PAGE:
October’s Document of the Month focusses on a less glamorous topic as part of our series of posts to mark Scotland’s second Year of Coasts and Waters.
Although the disposal of waste water and other products is not the most romantic of subjects, it is vital to the health and well-being of humanity, particularly those living in towns and cities. The Romans understood the importance of good sanitation, and did build sewers in their settlements in Britain, but these tended to fall into disrepair after the end of the occupation. Modern sewerage systems were developed from the early nineteenth century onwards in Britain, prompted by the growth of population in towns and cities during the first and second industrial revolutions. The development of public sanitation was also hastened by the outbreaks of cholera in Britain from 1832 onwards, the disease being spread in foul water.
There was no central authority for sanitation and water supply in Scotland before the 1967 Water Supply (Scotland) Act, so early sewer systems in the country were built by private undertakings. Prior to the end of the Second World War, there were two hundred and ten different private companies responsible for water supply in Scotland. However, after 1890, the County Councils took responsibility for the exercise of authority under the various public health acts for the whole county apart from the established Royal and Police Burghs. The resulting appointment of Medical Officers of Health and Sanitary Inspectors with their regular reports of nuisances and dangers to public health encouraged the building of sewerage systems in small towns and villages.
By the early twentieth century, advances in the understanding of the transmission of disease led to the notion of the treatment of sewage before it was dispersed. Prior to this, waste water was merely sent into the nearest convenient watercourse a suitable distance away from the site of human habitation. The earliest treatment processes involved gathering the solids for use as fertiliser on agricultural land in a process known as sedimentation, involving the construction holding tanks and channels through which the waste water was pumped. Later biological aerobic and anaerobic treatments were developed, which utilised bacteria to render the waste harmless.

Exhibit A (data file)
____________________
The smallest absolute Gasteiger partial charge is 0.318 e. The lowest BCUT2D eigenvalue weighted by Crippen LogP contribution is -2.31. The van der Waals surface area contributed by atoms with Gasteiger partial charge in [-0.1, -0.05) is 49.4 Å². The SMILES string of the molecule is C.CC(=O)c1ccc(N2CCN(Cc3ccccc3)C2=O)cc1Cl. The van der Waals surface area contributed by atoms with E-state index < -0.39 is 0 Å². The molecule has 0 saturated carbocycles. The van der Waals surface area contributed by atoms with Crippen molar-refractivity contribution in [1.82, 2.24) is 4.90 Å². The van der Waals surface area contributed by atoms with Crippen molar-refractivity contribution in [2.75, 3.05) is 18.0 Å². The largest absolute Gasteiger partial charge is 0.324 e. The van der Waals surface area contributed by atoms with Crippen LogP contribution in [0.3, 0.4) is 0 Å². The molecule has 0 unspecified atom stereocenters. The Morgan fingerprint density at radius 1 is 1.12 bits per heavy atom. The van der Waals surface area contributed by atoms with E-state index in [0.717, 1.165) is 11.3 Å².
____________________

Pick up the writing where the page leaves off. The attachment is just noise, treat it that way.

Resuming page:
The earliest records that relate to sewerage and waste water treatment that are held in the Council Archives are found in the papers of Stirlingshire County Council. A selection of them are shown here.
Works at Balfron, Stirlingshire went on from 1951 to 1957.
Further pipes were added when new housing developments were built.
As areas grew in size, new drainage and waste water schemes were devised.
The Forth River Purification Board was formed by an Act of Parliament in 1954, one of the seven river purification boards in Scotland. The organisation was responsible for the improvement of water quality and the protection of water resources, and as such, impacted on the further development of waste water processing facilities in the Forth Valley area. This front page of the Board’s Annual Report for 1967 shows the agencies who sent representatives to sit on the Board.
The Forthside Sewage Works was built in 1947 to serve the town of Stirling. The following map shows the original scheme of drains.
Central Regional Council took over the responsibility for water and sanitation for the area in 1975. The picture below shows Drainage Inspectors receiving long-service awards in 1981. Some of these staff members will have worked for the former County Council.